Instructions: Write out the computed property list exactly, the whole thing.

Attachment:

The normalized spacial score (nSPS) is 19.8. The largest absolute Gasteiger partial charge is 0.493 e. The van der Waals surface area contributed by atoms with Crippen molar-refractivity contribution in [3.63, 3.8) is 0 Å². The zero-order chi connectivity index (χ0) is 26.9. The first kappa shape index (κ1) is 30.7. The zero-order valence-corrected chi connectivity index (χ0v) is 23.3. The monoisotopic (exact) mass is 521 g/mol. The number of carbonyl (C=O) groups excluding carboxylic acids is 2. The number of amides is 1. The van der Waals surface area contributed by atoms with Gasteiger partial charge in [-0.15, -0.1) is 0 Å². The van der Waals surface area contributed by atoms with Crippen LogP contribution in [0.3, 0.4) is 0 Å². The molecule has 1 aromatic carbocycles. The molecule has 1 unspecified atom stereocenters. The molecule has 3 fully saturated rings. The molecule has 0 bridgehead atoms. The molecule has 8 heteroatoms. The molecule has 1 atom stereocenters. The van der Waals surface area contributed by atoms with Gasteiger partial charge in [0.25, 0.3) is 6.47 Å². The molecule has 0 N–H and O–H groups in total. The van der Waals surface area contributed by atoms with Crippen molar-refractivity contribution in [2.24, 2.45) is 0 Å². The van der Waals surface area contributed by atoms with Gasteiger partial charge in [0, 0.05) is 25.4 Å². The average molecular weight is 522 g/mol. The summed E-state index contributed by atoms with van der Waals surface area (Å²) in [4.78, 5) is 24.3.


The normalized spacial score (nSPS) is 19.8. The largest absolute Gasteiger partial charge is 0.493 e. The van der Waals surface area contributed by atoms with Crippen molar-refractivity contribution in [3.63, 3.8) is 0 Å². The zero-order chi connectivity index (χ0) is 26.9. The first kappa shape index (κ1) is 30.7. The zero-order valence-corrected chi connectivity index (χ0v) is 23.3. The monoisotopic (exact) mass is 521 g/mol. The number of carbonyl (C=O) groups excluding carboxylic acids is 2. The number of amides is 1. The van der Waals surface area contributed by atoms with Gasteiger partial charge in [-0.15, -0.1) is 0 Å². The van der Waals surface area contributed by atoms with Crippen LogP contribution in [0.3, 0.4) is 0 Å². The molecule has 1 aromatic carbocycles. The molecule has 1 unspecified atom stereocenters. The molecule has 3 fully saturated rings. The molecule has 0 bridgehead atoms. The molecule has 8 heteroatoms. The molecule has 1 atom stereocenters. The van der Waals surface area contributed by atoms with Gasteiger partial charge in [0.25, 0.3) is 6.47 Å². The molecule has 0 N–H and O–H groups in total. The van der Waals surface area contributed by atoms with Crippen molar-refractivity contribution in [2.24, 2.45) is 0 Å². The van der Waals surface area contributed by atoms with Gasteiger partial charge in [0, 0.05) is 25.4 Å². The average molecular weight is 522 g/mol. The summed E-state index contributed by atoms with van der Waals surface area (Å²) in [4.78, 5) is 24.3.